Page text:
Our children aren’t their conditions.
Our children aren’t their health challenges.
Our children aren’t their disabilities.
They are children WITH conditions. WITH health challenges. WITH disabilities. But they’re not only that condition, that challenge, that disability. They’re not your inspiration. They’re not your sad story to tell at coffee group. They’re not your thing to shame mothers who share the difficulties of parenting with other parents.
I had many comments and emails from parents whose children are on the spectrum, whose children have disabilities, chronic health issues, and conditions that are both visible and invisible. They all talked about being silenced by others, not being allowed to express pain, frustration, fear, stress. The constant narrative that they should just be grateful their child is alive (particularly if the child’s birth was traumatic and dangerous or the child’s condition had a grim prognosis). That they had no right to be anything other than an inspiration to parents of children with health privilege. And if they’re not an inspiration, they’re a story used to encourage other parents to “be grateful”.
I see this a lot. It’s isolating enough when you are actually isolated – unable to leave the house at all because of germs and illness or the stares of strangers or the fucking unnecessary comments everywhere you go (“what’s wrong with his breathing? It sounds like he can’t breathe? Should you have him outside in this weather?” – I once had a woman peer into my buggy and say to my son “did mummy really have to drag you out today when you’re so sick? Poor baby!”)
But on top of that actual physical isolation – to be further isolated by being shut down every time you try to talk about what it’s really like for you on this journey? That sucks. And it’s not fair.
And people don’t mean to shut others down – but they do. With careless words. And we all do it – I’ve said way more than my share of shitty things. But I do my best to really listen when I hear what hurts others and make sure I don’t repeat and use words and phrases that I know hurt.
My most hurtful thing that was said to me, that still comes up all the time in my head, and I know the person didn’t mean it the way I took it – but intent isn’t magic – was when I was pregnant with my second. I was asked:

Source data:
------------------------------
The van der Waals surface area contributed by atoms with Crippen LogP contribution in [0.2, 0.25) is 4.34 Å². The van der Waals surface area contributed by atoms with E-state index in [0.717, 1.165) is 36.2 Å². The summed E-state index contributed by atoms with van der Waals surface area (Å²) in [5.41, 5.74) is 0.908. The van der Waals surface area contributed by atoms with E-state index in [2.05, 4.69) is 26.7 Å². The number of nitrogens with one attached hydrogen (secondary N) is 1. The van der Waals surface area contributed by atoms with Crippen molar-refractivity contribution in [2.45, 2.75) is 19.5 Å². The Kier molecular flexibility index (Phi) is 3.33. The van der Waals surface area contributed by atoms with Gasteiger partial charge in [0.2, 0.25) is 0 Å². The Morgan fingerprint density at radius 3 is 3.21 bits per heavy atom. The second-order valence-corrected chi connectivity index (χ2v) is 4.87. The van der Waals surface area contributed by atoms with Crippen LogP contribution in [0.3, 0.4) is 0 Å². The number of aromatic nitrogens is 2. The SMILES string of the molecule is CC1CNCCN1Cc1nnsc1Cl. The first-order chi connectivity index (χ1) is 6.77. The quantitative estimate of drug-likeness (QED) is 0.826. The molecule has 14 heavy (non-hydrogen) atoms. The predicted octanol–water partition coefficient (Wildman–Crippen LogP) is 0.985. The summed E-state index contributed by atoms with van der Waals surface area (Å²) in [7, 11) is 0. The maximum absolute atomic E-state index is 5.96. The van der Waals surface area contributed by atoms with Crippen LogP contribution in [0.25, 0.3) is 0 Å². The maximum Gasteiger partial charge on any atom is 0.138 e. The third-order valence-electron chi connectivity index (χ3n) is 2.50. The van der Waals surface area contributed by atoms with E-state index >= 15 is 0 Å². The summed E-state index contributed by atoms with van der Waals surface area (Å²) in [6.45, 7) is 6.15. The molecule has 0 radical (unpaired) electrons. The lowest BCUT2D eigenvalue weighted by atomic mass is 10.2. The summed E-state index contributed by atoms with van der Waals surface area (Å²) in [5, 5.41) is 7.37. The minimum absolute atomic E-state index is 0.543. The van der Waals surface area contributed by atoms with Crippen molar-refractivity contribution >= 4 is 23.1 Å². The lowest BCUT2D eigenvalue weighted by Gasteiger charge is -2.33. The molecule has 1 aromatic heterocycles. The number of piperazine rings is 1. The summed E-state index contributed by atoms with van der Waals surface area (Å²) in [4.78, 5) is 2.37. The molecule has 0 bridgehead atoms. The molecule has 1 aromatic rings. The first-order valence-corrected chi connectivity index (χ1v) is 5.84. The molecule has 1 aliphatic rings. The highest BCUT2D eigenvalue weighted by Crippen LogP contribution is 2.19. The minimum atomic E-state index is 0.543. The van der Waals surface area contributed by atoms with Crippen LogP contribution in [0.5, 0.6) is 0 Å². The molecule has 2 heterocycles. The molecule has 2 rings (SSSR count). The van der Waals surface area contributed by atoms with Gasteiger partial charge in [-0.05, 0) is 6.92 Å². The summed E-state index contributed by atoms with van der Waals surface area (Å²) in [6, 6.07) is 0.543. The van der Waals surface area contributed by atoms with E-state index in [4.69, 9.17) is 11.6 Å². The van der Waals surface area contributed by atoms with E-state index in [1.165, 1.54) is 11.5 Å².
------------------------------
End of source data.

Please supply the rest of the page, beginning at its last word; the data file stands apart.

Do you hope it’s not like Eddie?
For a second, I couldn’t even work out what they were trying to say. Of course I want my baby to be like Eddie? Huh? He’s perfect?
And then I realised. Oh, you mean, do I hope my child doesn’t have the same condition he does?
I think I was so numbed by the phrasing that I kind of just hurriedly said something like, it’s not genetic apparently, in any case, we would just deal with whatever happens.
Every now and then I watch my babies play and that comment pops into my head and I think oh gosh I hope so.
I hope Ronnie is bold and brave and kind and generous and strong and compassionate and sweet and gentle. I hope he can’t say “M”s and he says bechanics for mechanics and bachines for machines. I hope he loves twirling. I hope he shakes when he’s excited. I hope he falls over his words when he just can’t wait to tell me something. I hope he gently pats adults and children and says “you OK darling?” when he sees someone upset. I hope he calls me Dear Mama like Eddie does. And calls his dad Dadam. I hope he has his brother’s eclectic dress sense (sometimes). I hope he plays rocket ships and yells out THREE FIFE ZERO. I hope he loves cuddles and snuggles as much as Eddie. I hope he will be his own person but I’ll be so happy if he has Eddie’s bravery and joyous and soft, caring nature. I hope he is described the same way Eddie is by the people who love him:
A precious, fragile but so resilient, wonderous, loving little soul.
Kids with health problems aren’t their health problems.
They’re not their disabilities.
They’re not their conditions.
Or their disorders.
They’re not their speech delays.
They’re not their learning difficulties.
They’re not their inability to focus.
They’re not their feeding tube or their noisy breathing.
They’re whole little people. Who have heaps to offer the world. They’re human beings who hear you when you talk about them and the things “wrong” with them.
There’s nothing wrong with these kids.